Rose Mary Knick in front of the Supreme Court. Source: Philadelphia Inquirer.

On Friday, the U.S. Supreme Court issued its opinion in Knick v. Township of Scott, in which the Court ruled that a plaintiff in a takings claim need not first exhaust state-court remedies before bringing the claim before a federal court.  The decision, addressing a largely procedural matter, is expected to lead to an increase in federal court litigation involving takings issues, and likely increases the chances that local governments may be required to compensate landowners where regulation devalues private property.
Continue Reading Supreme Court Rules That Takings Claims Can Be Brought In Federal Court, Reversing 30-Year-Old Precedent

In the latest installment of an ongoing eminent domain controversy between the City of Glendale and the owner of Authentic Persian and Oriental Rugs, the Tenth Circuit Court of Appeals ruled in favor of the landowner, holding that Glendale should have provided notice of its “blight” determination affecting the landowner’s property, even though such notice is not required under applicable state law. The feud made headlines a few years ago when the landowner, who owns six acres that have been carved out of the area contemplated for “Glendale 180” Riverwalk, accused the City of repeatedly denying redevelopment applications for its property, then creating its Downtown Development Authority to condemn the property after negotiations to purchase the property fell through.
Continue Reading Court Requires Notice of Decision to Declare Property “Blighted” under State Law

The Knick property. Source: Pacific Legal Foundation.

Last week, the U.S. Supreme Court granted a petition for certiorari in the case of Knick v. Township of Scott.  In Knick, the Court is being asked to re-examine its 30-year-old doctrine requiring takings claimants to exhaust state court remedies before filing a claim for just compensation stemming from a regulatory taking in federal court.  The decision to grant the petition indicates that at least four justices agree that it’s time to consider eliminating procedural hurdles created by the Court’s 1985 decision in Williamson County Regional Planning Commission v. Hamilton Bank.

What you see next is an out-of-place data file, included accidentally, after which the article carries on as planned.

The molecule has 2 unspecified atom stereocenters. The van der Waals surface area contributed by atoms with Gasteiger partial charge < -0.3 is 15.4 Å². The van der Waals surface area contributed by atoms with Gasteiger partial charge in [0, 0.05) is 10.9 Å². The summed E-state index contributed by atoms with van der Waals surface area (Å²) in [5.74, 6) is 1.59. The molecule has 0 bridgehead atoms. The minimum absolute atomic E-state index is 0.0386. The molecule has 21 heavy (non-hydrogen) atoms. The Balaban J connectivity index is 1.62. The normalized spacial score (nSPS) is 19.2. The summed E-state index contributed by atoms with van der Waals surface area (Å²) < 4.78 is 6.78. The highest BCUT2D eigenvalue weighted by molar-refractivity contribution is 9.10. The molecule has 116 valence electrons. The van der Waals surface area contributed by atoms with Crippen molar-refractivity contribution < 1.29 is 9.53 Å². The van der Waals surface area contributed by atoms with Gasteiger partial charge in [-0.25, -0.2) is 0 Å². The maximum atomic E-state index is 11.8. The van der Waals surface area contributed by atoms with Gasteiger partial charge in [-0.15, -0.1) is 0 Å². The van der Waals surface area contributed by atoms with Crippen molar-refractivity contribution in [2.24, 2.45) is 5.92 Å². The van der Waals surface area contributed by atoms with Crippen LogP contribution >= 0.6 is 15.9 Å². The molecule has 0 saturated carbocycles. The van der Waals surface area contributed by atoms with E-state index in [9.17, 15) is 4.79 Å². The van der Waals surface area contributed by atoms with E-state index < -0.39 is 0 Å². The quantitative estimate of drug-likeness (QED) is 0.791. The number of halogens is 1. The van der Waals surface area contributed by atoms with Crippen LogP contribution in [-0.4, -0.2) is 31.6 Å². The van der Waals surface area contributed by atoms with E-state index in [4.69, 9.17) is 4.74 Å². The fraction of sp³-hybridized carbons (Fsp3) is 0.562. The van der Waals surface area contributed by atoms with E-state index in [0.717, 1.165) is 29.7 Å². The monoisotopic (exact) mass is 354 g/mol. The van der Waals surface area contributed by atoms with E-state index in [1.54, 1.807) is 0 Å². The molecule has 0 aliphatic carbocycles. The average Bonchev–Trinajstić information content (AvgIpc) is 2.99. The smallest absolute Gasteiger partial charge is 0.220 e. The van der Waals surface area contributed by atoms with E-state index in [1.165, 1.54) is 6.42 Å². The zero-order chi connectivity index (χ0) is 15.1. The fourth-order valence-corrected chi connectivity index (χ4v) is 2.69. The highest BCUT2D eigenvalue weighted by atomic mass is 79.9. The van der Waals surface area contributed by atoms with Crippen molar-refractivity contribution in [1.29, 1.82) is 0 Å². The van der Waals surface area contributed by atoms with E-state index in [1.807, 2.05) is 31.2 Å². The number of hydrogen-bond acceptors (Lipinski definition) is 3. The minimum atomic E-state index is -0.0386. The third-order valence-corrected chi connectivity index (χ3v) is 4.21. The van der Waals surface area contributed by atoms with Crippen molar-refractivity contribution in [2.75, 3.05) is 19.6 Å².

Continue Reading U.S. Supreme Court To Review New Takings Case—Will It Become Easier To File Takings Claims In Federal Courts?

A survey of the two lots in question. Source: Pacific Legal Foundation.

In a 5-4 decision announced today, the U.S. Supreme Court held that Wisconsin could prohibit development of a subdivision lot—while allowing development on an adjacent lot owned by the same family—without paying just compensation.  The Court’s decision is a victory for states and local governments and a loss for property rights advocates.
Continue Reading U.S. Supreme Court Finds No Regulatory Taking in Wisconsin Case

Last month, a petition for writ of certiorari was filed with the U.S. Supreme Court, asking the Court to revisit a 30-year-old doctrine that makes it difficult for private landowners to bring inverse condemnation and regulatory takings claims.
Continue Reading Cert Petition Asks U.S. Supreme Court to Reconsider Williamson County Doctrine